Updated May 2019
Wondering how to sleep during pregnancy? We got your back.
Twenty-six weeks is about the time your belly will start to take on a life of its own. That little baby is alive and kicking. And kicking… and kicking some more.
You’ve probably been told by now that you should no longer sleep on your back. Is it true? The answer is that occasionally lying supine will not harm a developing fetus, but sleeping that way every night might.
When you lie on your back, your bulging uterus squishes the vena cava, the main vein that returns blood from your lower body to your heart. Lying on your back for an extended period of time can cause dizziness and breathlessness, and may interfere (over the long term) with the flow of blood and nutrients to the placenta.
Therefore, it is recommended that you now sleep on your side. Having said that, DON’T freak out if you go to sleep on your side and wake up flat on your back. Just roll over. It’s not a huge deal.
There are a few fun things that make sleeping-while-pregnant even more of a joke:
1. Heartburn/Acid Reflux
Oh dear God, I could write a book on acid reflux. Puking for 16 consecutive weeks does nasty, wicked things to your esophagus and throat. Hell, my throat burns just thinking about it. Anywho.
If you have experienced the joys of acid reflux, you know that it only gets worse when you lie down. People with bad reflux will often prop the head end of their bed up so the bed tilts down at an angle (at one point, I had so many books propped up under the head posts of the bed, my husband was afraid he would roll right off the bottom. Need MOAR BOOKS!!!!).
Sleeping a bit upright will do wonders for reflux (I’ll write more about reflux later).
2. Stuffy nose for no reason: a.k.a. pregnancy rhinitis
About 30% of pregnant women will get this condition. It makes it so hard to sleep.
This is caused by increased levels of progesterone during pregnancy, which contribute to swelling in the mucous membranes lining the nose and even cause you to make more mucus.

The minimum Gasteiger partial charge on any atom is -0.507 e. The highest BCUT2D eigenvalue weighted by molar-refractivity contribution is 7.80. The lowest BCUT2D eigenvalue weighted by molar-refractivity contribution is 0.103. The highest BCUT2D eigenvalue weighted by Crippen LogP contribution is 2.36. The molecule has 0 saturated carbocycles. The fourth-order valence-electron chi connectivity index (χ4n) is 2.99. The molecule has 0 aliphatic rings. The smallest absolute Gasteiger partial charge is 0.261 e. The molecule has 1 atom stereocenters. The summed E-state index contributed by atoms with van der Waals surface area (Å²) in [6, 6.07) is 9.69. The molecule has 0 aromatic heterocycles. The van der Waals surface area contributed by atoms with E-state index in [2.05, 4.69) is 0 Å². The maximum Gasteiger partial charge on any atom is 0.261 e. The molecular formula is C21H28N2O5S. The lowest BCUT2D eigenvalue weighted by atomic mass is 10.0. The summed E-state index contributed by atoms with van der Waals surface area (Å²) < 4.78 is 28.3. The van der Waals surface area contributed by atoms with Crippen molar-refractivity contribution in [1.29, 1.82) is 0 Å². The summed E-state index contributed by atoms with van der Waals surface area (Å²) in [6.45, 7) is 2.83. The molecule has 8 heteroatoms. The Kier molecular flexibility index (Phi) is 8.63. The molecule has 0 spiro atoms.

When your nose is blocked, you breathe through your wide-open mouth and when you wake up, it feels like someone painted the inside of your mouth with honey. It’s that dry.
The Neti pot (sinus rinse, whatever you want to call it) is really great to have during pregnancy because you can use it to alleviate cold and allergy symptoms when you don’t want to pop a bunch of pills. In fact, I’ve used the NeilMed Sinus Rinse for years with great success.
3. Having to pee. A LOT.
This will only get worse the further along you get. Embrace it; there is nothing you can do about it (a bed pan? Hmm…).
4. Wicked nasty leg cramps
Oh, the leg cramps! I remember waking up one night screaming in pain and my husband jumped out of bed because he thought someone was attacking me.
Nobody knows why women get more cramps during pregnancy, but dang, it is NO joke. And worse, nothing has been proven to combat the cramping (not even magnesium). When you feel one coming on, slowly flex your foot back. I know, I know, it hurts like hey-elll, but the flexing will cause the spasm to stop.
How to Sleep During Pregnancy: Maternity Pillows
Most normal people would think that spending ~$60 on a pillow is ludicrous. I would agree. Normally…
But losing sleep for months straight is not normal. It takes a heavy toll on… everything. Being up at night can make you completely neurotic. For me, the cost of a good maternity pillow was priceless.
Here are the two pillows that mommies love (both made by Leachco):
1. The Snoogle ~ $69
This large, C-shaped pillow is amazing. It is the most popular pregnancy pillow on the market. This thing is huge, just warning you.
2. Back ‘N Belly ~ $85
Mind you, this pillow is LARGE and in charge, so it’s no good if you have a small bed. You may have to kick the dog out to make room for the BNB. This pillow is especially great for women who are having a lot of hip and back pain.
The other benefit of this pillow is that you don’t have to flip it over if you want to change sides (hey, Jethro, where is momma’s pryin’ bar?). This pillow can also be used for nursing (in theory).
Many, many will even resort to sleeping in a recliner, which is great for reflux too. This is fine: do what you gotta do.
Congrats on getting over the hump. Now, go forth and sleep!